Capture The Flag 2
February 15, 2019
Computer security competition!
What is CTF?
CTF, short for capture-the-flag, is a cybersecurity competition in which participants try to evade security protections on certain exploitable targets to obtain secret information known as flags.
When & Where is the CTF?
The event will be on 02-15-2019 at Keller Hall 3-115 from 18:00 - 20:00; details below.
What do I need to play?
You don't need to have any background in computer science or programming to participate in the very first CTF, but we do want you to come with an open mind ready to learn. The competition will be covering topics such as analyzing programs for bugs, reverse engineering, basic web technologies, cyberforensics, cryptographic techniques and more!
Technology-wise, you'll definitely need access to a computer, preferably running some flavor of Linux. For this very first competition, we're not going to put many challenges that absolutely require you to have Linux, but if you don't, consider these options:
- Downloading a VM (virtual machine) running a Linux image. Virtual machines are the most straightforward way to run Linux on a machine that doesn't have it. It also gives the option to interact with the virtual Linux machine using a mouse, which is great for people who aren't too good with a terminal yet.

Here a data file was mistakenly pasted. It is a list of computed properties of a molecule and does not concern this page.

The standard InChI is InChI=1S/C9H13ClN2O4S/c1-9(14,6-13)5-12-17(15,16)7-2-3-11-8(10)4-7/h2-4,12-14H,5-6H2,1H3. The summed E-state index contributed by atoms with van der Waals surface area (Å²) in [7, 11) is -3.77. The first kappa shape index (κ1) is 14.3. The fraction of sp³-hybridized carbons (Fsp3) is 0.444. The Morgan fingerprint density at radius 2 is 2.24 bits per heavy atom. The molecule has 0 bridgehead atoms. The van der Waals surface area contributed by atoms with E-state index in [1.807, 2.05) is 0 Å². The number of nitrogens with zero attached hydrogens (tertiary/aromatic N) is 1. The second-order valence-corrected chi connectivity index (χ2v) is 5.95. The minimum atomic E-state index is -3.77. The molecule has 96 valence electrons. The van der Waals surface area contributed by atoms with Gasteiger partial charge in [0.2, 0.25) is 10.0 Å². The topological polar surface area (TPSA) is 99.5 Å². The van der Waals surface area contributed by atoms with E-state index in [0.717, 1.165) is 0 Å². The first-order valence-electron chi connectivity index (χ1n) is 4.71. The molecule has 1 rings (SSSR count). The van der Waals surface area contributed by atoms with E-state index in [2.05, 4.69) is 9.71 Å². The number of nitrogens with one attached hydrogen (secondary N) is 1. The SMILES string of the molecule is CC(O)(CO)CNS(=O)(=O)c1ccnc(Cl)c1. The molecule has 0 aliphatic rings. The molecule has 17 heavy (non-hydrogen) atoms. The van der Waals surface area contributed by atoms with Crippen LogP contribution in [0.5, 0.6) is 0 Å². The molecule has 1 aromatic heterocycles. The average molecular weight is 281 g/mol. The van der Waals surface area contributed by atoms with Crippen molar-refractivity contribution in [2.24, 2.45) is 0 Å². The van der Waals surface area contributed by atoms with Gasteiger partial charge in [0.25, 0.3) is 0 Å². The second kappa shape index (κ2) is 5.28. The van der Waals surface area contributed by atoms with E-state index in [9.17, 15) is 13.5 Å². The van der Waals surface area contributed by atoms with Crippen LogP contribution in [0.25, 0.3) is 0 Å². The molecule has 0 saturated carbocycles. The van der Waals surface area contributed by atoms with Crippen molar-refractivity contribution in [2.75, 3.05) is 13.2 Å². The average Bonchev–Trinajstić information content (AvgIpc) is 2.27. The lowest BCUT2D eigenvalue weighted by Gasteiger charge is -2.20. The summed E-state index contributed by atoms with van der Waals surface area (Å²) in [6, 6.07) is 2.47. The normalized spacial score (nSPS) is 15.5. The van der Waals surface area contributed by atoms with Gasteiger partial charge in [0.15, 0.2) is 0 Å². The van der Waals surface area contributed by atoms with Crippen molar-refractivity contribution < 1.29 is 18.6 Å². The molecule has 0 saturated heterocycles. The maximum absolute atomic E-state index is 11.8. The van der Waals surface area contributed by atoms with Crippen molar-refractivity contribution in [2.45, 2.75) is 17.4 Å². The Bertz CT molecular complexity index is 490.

- Windows Subsystem for Linux (for Windows users). The Windows Subsystem for Linux (WSL for short) is a feature that comes with newer editions of Windows 10 that hackily runs a Linux "subsystem" within Windows at native speeds. For general cases, this is a good option, but some lower-level programs may crash or cause blue screens.
- Mac (for Mac users). Mac is a UNIX-based operating system, so many scripting technologies play friendly with Mac as well. Note that executables compiled for Linux will not work on Mac, so if you encounter a situation where you need to run a binary executable, you may want to consider a different option.
- CSE Labs. All students under the College of Science and Engineering are given access to the lab computers, which are running Ubuntu. Although you will not have root privileges, it's a great way to run or test scripts. Be mindful of what you run, and remember you are on a public machine!
Other than the environment you use, it's a good idea to have a solid internet connection, and the ability to build or install programs (for which an internet connection is a prerequisite).
To be determined...